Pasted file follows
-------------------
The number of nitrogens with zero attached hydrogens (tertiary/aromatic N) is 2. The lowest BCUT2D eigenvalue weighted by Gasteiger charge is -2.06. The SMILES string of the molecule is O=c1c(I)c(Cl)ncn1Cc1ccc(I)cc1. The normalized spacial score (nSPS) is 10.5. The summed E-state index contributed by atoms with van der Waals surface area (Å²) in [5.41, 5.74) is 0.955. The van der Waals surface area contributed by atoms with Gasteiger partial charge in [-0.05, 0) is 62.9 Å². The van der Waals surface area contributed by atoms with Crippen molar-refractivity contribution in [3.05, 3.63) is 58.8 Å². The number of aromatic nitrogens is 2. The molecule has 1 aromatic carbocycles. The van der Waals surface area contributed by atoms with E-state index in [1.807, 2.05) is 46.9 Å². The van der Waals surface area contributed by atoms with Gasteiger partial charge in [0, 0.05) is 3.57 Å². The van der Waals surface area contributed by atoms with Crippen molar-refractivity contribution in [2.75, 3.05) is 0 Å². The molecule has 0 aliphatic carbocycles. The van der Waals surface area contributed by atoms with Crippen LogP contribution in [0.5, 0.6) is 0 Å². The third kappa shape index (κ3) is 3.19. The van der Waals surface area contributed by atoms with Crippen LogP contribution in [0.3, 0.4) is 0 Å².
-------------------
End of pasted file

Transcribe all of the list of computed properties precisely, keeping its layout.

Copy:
The number of nitrogens with zero attached hydrogens (tertiary/aromatic N) is 2. The lowest BCUT2D eigenvalue weighted by Gasteiger charge is -2.06. The SMILES string of the molecule is O=c1c(I)c(Cl)ncn1Cc1ccc(I)cc1. The normalized spacial score (nSPS) is 10.5. The summed E-state index contributed by atoms with van der Waals surface area (Å²) in [5.41, 5.74) is 0.955. The van der Waals surface area contributed by atoms with Gasteiger partial charge in [-0.05, 0) is 62.9 Å². The van der Waals surface area contributed by atoms with Crippen molar-refractivity contribution in [3.05, 3.63) is 58.8 Å². The number of aromatic nitrogens is 2. The molecule has 1 aromatic carbocycles. The van der Waals surface area contributed by atoms with E-state index in [1.807, 2.05) is 46.9 Å². The van der Waals surface area contributed by atoms with Gasteiger partial charge in [0, 0.05) is 3.57 Å². The van der Waals surface area contributed by atoms with Crippen molar-refractivity contribution in [2.75, 3.05) is 0 Å². The molecule has 0 aliphatic carbocycles. The van der Waals surface area contributed by atoms with Crippen LogP contribution in [0.5, 0.6) is 0 Å². The third kappa shape index (κ3) is 3.19. The van der Waals surface area contributed by atoms with Crippen LogP contribution in [0.3, 0.4) is 0 Å².